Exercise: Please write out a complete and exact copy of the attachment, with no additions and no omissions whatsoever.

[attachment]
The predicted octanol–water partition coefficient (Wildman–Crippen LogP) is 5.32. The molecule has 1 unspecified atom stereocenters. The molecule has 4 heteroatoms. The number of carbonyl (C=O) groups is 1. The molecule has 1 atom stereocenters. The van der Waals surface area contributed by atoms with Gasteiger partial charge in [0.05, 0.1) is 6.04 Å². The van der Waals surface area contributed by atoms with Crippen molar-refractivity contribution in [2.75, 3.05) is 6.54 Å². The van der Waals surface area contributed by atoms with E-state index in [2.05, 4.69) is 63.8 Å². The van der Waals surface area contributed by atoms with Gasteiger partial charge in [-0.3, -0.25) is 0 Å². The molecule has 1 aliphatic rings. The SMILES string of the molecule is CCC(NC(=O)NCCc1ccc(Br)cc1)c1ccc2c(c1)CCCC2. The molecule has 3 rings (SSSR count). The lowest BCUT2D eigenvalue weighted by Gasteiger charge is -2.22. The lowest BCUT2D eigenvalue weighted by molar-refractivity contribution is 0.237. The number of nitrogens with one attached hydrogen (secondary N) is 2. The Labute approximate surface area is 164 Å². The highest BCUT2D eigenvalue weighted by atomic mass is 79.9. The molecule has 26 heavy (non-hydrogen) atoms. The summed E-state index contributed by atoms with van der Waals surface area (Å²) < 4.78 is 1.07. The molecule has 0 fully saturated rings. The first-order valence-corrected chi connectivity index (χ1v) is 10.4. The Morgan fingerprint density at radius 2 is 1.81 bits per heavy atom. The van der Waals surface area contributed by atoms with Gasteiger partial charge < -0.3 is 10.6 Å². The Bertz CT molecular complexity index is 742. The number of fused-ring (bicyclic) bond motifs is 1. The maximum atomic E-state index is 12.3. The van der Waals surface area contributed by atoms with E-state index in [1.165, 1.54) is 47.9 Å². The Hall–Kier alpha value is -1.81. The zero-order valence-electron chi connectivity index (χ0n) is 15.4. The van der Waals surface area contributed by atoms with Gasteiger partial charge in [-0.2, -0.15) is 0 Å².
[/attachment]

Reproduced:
The predicted octanol–water partition coefficient (Wildman–Crippen LogP) is 5.32. The molecule has 1 unspecified atom stereocenters. The molecule has 4 heteroatoms. The number of carbonyl (C=O) groups is 1. The molecule has 1 atom stereocenters. The van der Waals surface area contributed by atoms with Gasteiger partial charge in [0.05, 0.1) is 6.04 Å². The van der Waals surface area contributed by atoms with Crippen molar-refractivity contribution in [2.75, 3.05) is 6.54 Å². The van der Waals surface area contributed by atoms with E-state index in [2.05, 4.69) is 63.8 Å². The van der Waals surface area contributed by atoms with Gasteiger partial charge in [-0.3, -0.25) is 0 Å². The molecule has 1 aliphatic rings. The SMILES string of the molecule is CCC(NC(=O)NCCc1ccc(Br)cc1)c1ccc2c(c1)CCCC2. The molecule has 3 rings (SSSR count). The lowest BCUT2D eigenvalue weighted by Gasteiger charge is -2.22. The lowest BCUT2D eigenvalue weighted by molar-refractivity contribution is 0.237. The number of nitrogens with one attached hydrogen (secondary N) is 2. The Labute approximate surface area is 164 Å². The highest BCUT2D eigenvalue weighted by atomic mass is 79.9. The molecule has 26 heavy (non-hydrogen) atoms. The summed E-state index contributed by atoms with van der Waals surface area (Å²) < 4.78 is 1.07. The molecule has 0 fully saturated rings. The first-order valence-corrected chi connectivity index (χ1v) is 10.4. The Morgan fingerprint density at radius 2 is 1.81 bits per heavy atom. The van der Waals surface area contributed by atoms with Gasteiger partial charge < -0.3 is 10.6 Å². The Bertz CT molecular complexity index is 742. The number of fused-ring (bicyclic) bond motifs is 1. The maximum atomic E-state index is 12.3. The van der Waals surface area contributed by atoms with E-state index in [1.165, 1.54) is 47.9 Å². The Hall–Kier alpha value is -1.81. The zero-order valence-electron chi connectivity index (χ0n) is 15.4. The van der Waals surface area contributed by atoms with Gasteiger partial charge in [-0.2, -0.15) is 0 Å².